He was kind enough to reply:
@SecularOutpost layman’s questions: If “objective” is defined roughly as “having reality independent of the mind”, doesn’t the discussion of Objective Moral Values require explanations for 1) where OMVs would independently reside, absent the existence of minds, and 2) what mechanism(s) exist that make OMVs available to minds once minds do exist? Is that (part of) what’s required to make a sensible argument for OMVs?
My followup question:
.@skepticali I think your analysis is good. The only part I might reject or edit would be the part about the mechanism(s) that make OMVs available to minds once minds do exist, since that blurs ontology with epistemology. It's possible that OMVs exist and we can know that fact, without knowing which OMVs exist.
@SecularOutpost how do we access OMVs? It *seems* to be culturally. If it’s truly objective, wouldn’t they be physical, in some sense?
I thanked him and went off into the woods for seven years of reflection and meditation. Or less.
.@skepticali I don't see why. 2+2=4 but I wouldn't call that physical. The answer to your question about access will depend on one's position about moral ontology. I.e., an ethical naturalist will have a different answer than an ethical non-naturalist.
After returning to civilization, I confronted my unrequited concern about the possibility of there being “independent reality” for objective moral values. I'm probably too unfamiliar with moral philosophy (or philosophy in general) to understand @SecularOutpost’s point that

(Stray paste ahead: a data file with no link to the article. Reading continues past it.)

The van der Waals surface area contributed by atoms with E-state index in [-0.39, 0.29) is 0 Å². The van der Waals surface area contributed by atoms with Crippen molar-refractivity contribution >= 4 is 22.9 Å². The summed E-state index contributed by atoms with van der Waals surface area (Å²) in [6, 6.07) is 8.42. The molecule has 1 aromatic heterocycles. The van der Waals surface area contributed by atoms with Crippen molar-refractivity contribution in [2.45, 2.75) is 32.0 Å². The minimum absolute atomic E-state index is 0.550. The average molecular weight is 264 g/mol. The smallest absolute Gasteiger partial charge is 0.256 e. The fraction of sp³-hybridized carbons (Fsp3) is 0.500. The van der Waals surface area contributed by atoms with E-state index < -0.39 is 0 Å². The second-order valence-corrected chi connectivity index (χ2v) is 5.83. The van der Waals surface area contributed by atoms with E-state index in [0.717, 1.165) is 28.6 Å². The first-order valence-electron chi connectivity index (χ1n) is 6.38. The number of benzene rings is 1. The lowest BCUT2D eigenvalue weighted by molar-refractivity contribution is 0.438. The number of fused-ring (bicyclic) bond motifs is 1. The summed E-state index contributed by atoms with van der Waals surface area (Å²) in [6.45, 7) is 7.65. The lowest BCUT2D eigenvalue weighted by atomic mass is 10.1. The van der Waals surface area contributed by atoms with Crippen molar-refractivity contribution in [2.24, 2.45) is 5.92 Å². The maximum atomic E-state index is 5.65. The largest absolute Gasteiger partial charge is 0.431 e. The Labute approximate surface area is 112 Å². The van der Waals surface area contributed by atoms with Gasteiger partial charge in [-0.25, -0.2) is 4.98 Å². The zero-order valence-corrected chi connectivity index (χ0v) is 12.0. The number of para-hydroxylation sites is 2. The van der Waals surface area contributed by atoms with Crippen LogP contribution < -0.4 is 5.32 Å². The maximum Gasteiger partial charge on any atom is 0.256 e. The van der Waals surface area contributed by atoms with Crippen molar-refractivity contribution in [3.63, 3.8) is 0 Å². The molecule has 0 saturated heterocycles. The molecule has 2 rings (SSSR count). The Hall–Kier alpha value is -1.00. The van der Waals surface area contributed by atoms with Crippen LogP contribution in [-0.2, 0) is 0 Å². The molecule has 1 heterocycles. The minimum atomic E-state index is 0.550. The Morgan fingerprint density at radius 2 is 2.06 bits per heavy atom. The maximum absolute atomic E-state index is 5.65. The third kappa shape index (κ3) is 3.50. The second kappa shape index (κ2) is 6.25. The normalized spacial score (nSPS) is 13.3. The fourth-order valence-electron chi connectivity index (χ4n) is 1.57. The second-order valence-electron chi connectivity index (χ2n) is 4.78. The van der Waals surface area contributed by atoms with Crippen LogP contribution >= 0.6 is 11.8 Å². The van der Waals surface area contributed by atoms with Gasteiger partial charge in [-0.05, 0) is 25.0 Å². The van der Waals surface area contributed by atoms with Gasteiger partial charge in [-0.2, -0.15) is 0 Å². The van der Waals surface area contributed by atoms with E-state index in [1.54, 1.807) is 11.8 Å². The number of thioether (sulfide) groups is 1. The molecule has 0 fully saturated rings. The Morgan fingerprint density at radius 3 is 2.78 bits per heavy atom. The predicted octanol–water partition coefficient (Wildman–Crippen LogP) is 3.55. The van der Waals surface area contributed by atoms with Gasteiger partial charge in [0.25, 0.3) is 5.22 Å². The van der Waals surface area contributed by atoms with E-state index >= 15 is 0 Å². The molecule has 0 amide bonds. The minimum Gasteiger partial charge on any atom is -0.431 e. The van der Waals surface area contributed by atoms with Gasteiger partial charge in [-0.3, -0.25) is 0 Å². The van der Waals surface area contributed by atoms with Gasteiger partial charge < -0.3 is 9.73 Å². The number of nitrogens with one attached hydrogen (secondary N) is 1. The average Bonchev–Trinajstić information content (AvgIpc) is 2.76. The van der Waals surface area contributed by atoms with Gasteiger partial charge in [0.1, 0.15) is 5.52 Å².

I’m still troubled at how we can arrive at the actual OMVs that we say exist, and how a separate observer - maybe at a different time, place and culture - can arrive at those same actual OMVs. That we might not know which OMVs exist calls into question how it is that we could know they exist. I’m not saying that knowing OMVs exist in principal requires that we know which specific OMVs exist, but the lack of actual OMVs that we can independently arrive at - and verify - makes the argument that “OMVs exist” appear much weaker to me.
“It's possible that OMVs exist and we can know that fact, without knowing which OMVs exist.”
indicates that accessing the OMV’s is relative (”...will depend on...”), thus is not objective in the sense of “having reality independent of the mind”. I can restate this as
“The answer to your question about access will depend on one's position about moral ontology.”
a Divine Command Theorist, an Ethical Naturalist, and an Ethical Non-Naturalist may all agree that OMVs exist, yet all three differ as to what they are.This does not demonstrate to me that OMVs exist. It demonstrates that the three parties think they exist, and implies that they can each derive them repeatably using their individual principles and practices, but there is no guarantee that they can arrive at the same conclusions. @SecularOutpost's tweet seems to confirm this. Arriving at three potentially differing sets of OMVs would imply that two and maybe all three are not truly objective facts in the way that we think of gravity as being an objective fact. So I remain puzzled: “If there are Objective Moral Values in the world, how do we assure ourselves that they have reality independent of the mind?”
Postscript: I'll eventually be asking @SecularOutpost to review this and comment on it - but I think I'll let it breathe for a day.